What types of other nontaxable income should be included in my Total Michigan Household Resources?

Nontaxable income that needs to be included in the calculation of the Michigan Homestead Credit includes:

  • Compensation for damages to character or for personal injury or sickness
  • Adoption subsidies
  • An inheritance (except for an inheritance from your spouse)
  • Proceeds of a life insurance policy paid on the death of the insured (except for benefits from a policy on your spouse)
  • Death benefits paid by or on behalf of an employer
  • Ministers housing allowance
  • Nongovernmental Scholarship, stipend, or grant payments paid directly to an educational institution
  • Forgiveness of debt (e.g. mortgage foreclosure etc.)
  • Reimbursement from dependent care and/or medical care spending accounts
  • Payments made on your behalf except government payments made directly to an educational institution or subsidized housing project.

Household Income does NOT include:
  • Net operating loss deductions taken on your federal return
  • Payments received by participants in the foster grandparent or senior companion program
  • Energy assistance grants
  • Government payments to a third party (e.g., payments made to a doctor, GI Bill benefits and payments from a PELL grant). Note: If payment is made from money withheld from your benefit, the payment is part of household income. (For example, the DHS may pay your rent directly to the landlord.)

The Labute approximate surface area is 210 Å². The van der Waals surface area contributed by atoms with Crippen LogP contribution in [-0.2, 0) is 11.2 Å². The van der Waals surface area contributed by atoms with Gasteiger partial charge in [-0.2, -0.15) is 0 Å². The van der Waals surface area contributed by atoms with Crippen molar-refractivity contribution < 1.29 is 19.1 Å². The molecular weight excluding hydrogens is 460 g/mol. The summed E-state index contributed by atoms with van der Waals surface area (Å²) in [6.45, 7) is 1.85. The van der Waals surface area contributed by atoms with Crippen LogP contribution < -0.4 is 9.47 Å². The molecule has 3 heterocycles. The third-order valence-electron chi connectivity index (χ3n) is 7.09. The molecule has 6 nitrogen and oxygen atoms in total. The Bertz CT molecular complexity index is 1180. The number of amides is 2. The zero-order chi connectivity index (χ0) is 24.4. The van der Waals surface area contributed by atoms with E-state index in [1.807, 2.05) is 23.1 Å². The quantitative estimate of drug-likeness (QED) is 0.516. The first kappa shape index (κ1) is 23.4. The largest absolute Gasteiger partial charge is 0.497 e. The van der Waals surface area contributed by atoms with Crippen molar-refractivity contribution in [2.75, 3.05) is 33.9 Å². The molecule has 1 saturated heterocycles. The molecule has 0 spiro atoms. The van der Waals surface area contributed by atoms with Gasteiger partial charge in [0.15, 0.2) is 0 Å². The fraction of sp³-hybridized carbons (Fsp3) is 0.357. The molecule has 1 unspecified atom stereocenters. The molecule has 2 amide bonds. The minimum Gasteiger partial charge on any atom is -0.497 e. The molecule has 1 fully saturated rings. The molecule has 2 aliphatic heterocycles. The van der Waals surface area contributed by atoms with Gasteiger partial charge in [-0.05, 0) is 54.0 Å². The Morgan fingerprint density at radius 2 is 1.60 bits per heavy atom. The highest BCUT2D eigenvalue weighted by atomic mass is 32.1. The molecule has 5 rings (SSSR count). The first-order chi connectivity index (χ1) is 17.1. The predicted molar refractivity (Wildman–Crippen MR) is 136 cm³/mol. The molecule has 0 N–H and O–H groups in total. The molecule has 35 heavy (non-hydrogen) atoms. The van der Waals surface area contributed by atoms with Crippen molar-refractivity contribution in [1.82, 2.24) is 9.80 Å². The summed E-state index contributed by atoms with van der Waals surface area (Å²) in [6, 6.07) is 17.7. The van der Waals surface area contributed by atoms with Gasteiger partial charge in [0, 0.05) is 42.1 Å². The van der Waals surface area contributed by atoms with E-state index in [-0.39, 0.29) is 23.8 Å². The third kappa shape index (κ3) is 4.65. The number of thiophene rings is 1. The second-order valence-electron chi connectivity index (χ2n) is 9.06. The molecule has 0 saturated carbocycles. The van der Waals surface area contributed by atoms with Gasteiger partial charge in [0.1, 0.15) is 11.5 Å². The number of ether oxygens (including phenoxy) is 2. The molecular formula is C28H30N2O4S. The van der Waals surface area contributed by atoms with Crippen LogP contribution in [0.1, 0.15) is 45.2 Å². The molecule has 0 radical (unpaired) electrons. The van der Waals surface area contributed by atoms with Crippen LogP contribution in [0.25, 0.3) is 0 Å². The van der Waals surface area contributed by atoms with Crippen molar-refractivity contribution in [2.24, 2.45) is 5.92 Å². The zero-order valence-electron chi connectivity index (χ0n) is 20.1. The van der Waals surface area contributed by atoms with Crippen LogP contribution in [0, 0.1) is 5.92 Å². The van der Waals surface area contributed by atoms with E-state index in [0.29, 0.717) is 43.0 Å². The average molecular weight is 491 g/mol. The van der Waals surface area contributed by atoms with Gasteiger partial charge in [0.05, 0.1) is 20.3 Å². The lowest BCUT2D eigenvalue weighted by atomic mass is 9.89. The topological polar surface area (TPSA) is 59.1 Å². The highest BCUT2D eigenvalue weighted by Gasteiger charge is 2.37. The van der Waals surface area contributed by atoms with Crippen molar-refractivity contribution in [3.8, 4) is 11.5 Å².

• Money received from a government unit to repair or improve your homestead
  • Surplus food or food assistance program benefits
  • State and city income tax refunds and homestead property tax credits
  • Chore service payments (these payments are income to the provider of the service)
  • The first $300 from gambling, bingo, lottery, awards, or prizes
  • The first $300 in gifts of cash or merchandise received, or expenses paid on your behalf (rent, taxes, utilities, food, medical care, etc.) by parents, relatives or friends
  • The amount of financial support received as a dependent on someone else's return
  • Amounts deducted from Social Security or Railroad Retirement benefits for Medicare premiums
  • Life, health, and accident insurance premiums paid by your employer
  • Loan proceeds
  • Inheritance from a spouse
  • Life insurance benefits from a spouse
  • Payments from a long-term care policy made to a nursing home or other care facility.
  • Most payments from The Step Forward Michigan program

Note: if you're claimed as a dependent on someone else's return, Michigan considers that more than 50% of your support during the year was provided by that person. You need to include that support as other nontaxable income.

For more information on Total Michigan Household Resources, visit the Michigan Department of Treasury Website. 

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